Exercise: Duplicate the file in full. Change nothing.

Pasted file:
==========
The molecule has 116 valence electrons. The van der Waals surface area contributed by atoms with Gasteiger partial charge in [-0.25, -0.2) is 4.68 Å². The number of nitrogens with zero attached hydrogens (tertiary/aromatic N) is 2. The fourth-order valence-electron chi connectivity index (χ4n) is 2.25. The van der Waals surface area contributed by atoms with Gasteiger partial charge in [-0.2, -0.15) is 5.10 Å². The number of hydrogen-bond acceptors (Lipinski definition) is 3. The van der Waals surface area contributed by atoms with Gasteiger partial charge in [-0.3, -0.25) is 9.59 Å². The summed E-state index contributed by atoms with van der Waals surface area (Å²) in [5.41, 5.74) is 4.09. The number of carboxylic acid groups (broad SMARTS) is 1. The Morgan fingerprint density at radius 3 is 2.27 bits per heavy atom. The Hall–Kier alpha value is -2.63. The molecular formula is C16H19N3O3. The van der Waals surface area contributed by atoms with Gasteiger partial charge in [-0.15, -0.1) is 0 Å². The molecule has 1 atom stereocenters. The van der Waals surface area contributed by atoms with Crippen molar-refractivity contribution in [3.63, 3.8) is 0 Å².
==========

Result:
The molecule has 116 valence electrons. The van der Waals surface area contributed by atoms with Gasteiger partial charge in [-0.25, -0.2) is 4.68 Å². The number of nitrogens with zero attached hydrogens (tertiary/aromatic N) is 2. The fourth-order valence-electron chi connectivity index (χ4n) is 2.25. The van der Waals surface area contributed by atoms with Gasteiger partial charge in [-0.2, -0.15) is 5.10 Å². The number of hydrogen-bond acceptors (Lipinski definition) is 3. The van der Waals surface area contributed by atoms with Gasteiger partial charge in [-0.3, -0.25) is 9.59 Å². The summed E-state index contributed by atoms with van der Waals surface area (Å²) in [5.41, 5.74) is 4.09. The number of carboxylic acid groups (broad SMARTS) is 1. The Morgan fingerprint density at radius 3 is 2.27 bits per heavy atom. The Hall–Kier alpha value is -2.63. The molecular formula is C16H19N3O3. The van der Waals surface area contributed by atoms with Gasteiger partial charge in [-0.15, -0.1) is 0 Å². The molecule has 1 atom stereocenters. The van der Waals surface area contributed by atoms with Crippen molar-refractivity contribution in [3.63, 3.8) is 0 Å².